North Indian (Sikh) Pesh Kabz

£4,500

Origin: North India (Lahore)

Dating: 19th century

Length: 40cm

Materials: Ivory, Wootz, Wood, Velvet, Silver and Brass

 

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Description

A fine quality Indian Pesh Kabz with well defined Wootz and Watered characteristics, along with a possible Sikh inventory marking. 

INTRODUCTION

The peshkabz or peshkabz (Persian: پیش قبض‎, Hindi: पेश क़ब्ज़) is a type of Indo-Persian knife designed to penetrate mail armour and other types of armor. The word means “fore-grip” in the Persian language; it was borrowed into the Hindustani language. The Pesh Kabz became a popular weapon of choice in Mughal India. Most pesh-kabz use a hollow-ground, tempered steel single-edged full tang, recurved blade with a thick spine bearing a “T” cross-section for strength and rigidity. In most examples, ivory is fixed to the full-tang grip, which features a hooked butt. The earliest forms of this knife featured a recurved blade, suggestive of its Persian origin. In all variants the blade is invariably broad at the hilt, but tapers progressively and radically to a needle-like, triangular tip. Upon striking a coat of mail, this reinforced tip spreads the chain link apart, enabling the rest of the blade to penetrate the armour. The pesh kabz is typically used as a thrusting (armour piercing) weapon also held upside down in hand with the thumb on the bottom of the handle.

THIS EXAMPLE

The large hilt features a thick two-piece ivory grip section, where the grip strap, bolsters and ferules are covered in silver. The ivory is smooth with no faults, cracks or damages. The ivory slabs show a good colour and age patination.

The Pesh kabz has a beautiful and slender blade, with contrasting wootz steel, which contains playful swirls and various, shaded of light and dark grey. The swirls are very vivid and purposefully made.

The fine Pesh Kabz is accompanied by its crimson red silk velvet covered sheath with two chapes. The silk velvet was a very sought after material for covering a scabbard since it was labour intensive in pre-industrial India. Along the spine is a single gold trim. Thus making this scabbard of high quality and fitting for such a quality Pesh Kabz. The top chape is showcasing finely watered steel and pierced around the top with a procession of birds. Attached to the fine watered chape is an intact lanyard indicating the previous owners have kept the Pesh Kabz in good condition. The bottom chape is of typical design, long, pierced and with a round finial – but added at a later date. The gilding on the second chape is worn but provides a naturally preserved historical presence to it. The scabbard follows conventional fitting design whereby almost half the hilt is covered when the Pesh Kabz is in the scabbard. There is a hairline (very small – not significant) hole on the side of the scabbard.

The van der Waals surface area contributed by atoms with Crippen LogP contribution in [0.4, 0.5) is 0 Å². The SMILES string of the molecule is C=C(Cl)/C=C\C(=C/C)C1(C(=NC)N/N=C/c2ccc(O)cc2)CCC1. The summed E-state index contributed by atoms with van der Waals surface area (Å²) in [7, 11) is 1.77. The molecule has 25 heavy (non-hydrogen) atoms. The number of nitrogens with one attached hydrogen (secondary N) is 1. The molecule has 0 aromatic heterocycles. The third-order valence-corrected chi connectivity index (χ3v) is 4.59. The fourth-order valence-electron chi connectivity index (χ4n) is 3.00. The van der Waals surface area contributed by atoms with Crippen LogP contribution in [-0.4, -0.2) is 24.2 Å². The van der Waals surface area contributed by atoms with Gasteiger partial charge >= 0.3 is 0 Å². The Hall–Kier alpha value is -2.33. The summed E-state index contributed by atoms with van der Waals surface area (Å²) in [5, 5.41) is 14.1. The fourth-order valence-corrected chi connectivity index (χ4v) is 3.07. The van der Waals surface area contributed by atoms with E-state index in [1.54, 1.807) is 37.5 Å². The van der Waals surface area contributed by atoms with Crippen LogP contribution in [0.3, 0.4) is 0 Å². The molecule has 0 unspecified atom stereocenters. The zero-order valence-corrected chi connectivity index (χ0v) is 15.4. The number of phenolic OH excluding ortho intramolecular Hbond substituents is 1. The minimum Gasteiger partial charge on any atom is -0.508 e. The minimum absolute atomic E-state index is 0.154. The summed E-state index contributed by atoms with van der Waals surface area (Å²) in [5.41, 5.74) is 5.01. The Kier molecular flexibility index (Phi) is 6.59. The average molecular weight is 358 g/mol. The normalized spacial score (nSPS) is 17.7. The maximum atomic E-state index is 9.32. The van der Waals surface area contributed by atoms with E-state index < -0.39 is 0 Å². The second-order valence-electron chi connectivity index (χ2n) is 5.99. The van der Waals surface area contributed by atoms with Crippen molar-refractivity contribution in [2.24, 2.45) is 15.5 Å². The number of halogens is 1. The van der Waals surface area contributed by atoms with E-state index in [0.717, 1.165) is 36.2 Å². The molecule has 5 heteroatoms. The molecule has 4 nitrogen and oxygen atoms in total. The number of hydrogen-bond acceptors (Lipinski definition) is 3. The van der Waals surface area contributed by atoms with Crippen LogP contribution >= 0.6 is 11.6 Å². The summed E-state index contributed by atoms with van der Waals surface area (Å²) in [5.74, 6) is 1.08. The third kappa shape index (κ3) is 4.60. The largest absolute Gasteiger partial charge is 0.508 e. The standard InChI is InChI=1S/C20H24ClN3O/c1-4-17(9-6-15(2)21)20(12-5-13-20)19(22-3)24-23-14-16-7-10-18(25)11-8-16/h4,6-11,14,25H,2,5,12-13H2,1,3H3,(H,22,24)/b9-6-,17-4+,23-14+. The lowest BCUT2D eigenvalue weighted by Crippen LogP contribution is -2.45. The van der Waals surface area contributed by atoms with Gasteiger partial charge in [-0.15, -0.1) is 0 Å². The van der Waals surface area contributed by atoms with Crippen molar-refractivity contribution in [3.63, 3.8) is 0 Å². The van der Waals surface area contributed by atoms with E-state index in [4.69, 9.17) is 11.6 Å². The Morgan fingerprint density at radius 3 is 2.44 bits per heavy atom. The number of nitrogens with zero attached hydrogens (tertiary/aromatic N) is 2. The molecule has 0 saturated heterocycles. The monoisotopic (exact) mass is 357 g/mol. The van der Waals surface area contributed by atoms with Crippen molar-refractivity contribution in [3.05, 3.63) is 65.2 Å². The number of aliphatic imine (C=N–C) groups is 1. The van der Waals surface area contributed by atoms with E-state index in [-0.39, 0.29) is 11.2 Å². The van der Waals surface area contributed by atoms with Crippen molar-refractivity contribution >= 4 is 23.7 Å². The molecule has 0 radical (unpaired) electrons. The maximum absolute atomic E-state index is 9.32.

The engraving on the ricasso is not clearly identifiable, but it is certainly intriguing. It is not a date, nor it is an inventory number marking as it looks to be very specific. It is possible, that the engraving represents the Sikh phrase Ik Onkar (), a phrase denoting the One Supreme Reality in Sikhism. This phrase has a strong connection with the corpus of religious writings considered the pillar of Sikh belief. Indeed, the Ik Onkar is used as the incipit of the Mul Mantar, the opening verse of the Guru Granth Sahib, the first composition of Guru Nanak. This explanation seems much more likely than the Hindi date, and it would then indicate that the dagger was once a dear possession of a Sikh believer.

Similar examples of ivory-hilted pesh kabz and khyber daggers can be found in most international museums’ collections. The Metropolitan Museum of Art in New York has a particularly rich collection, please see accession numbers 36.25.708a, b; 64.303.1; 36.25.814a, b; and 36.25.1043a, b.

CONCLUSION

Overall, this is a quality example of a Pesh Kabz with fine features and complete with its original scabbard.

Financing is available on request via Art Money.


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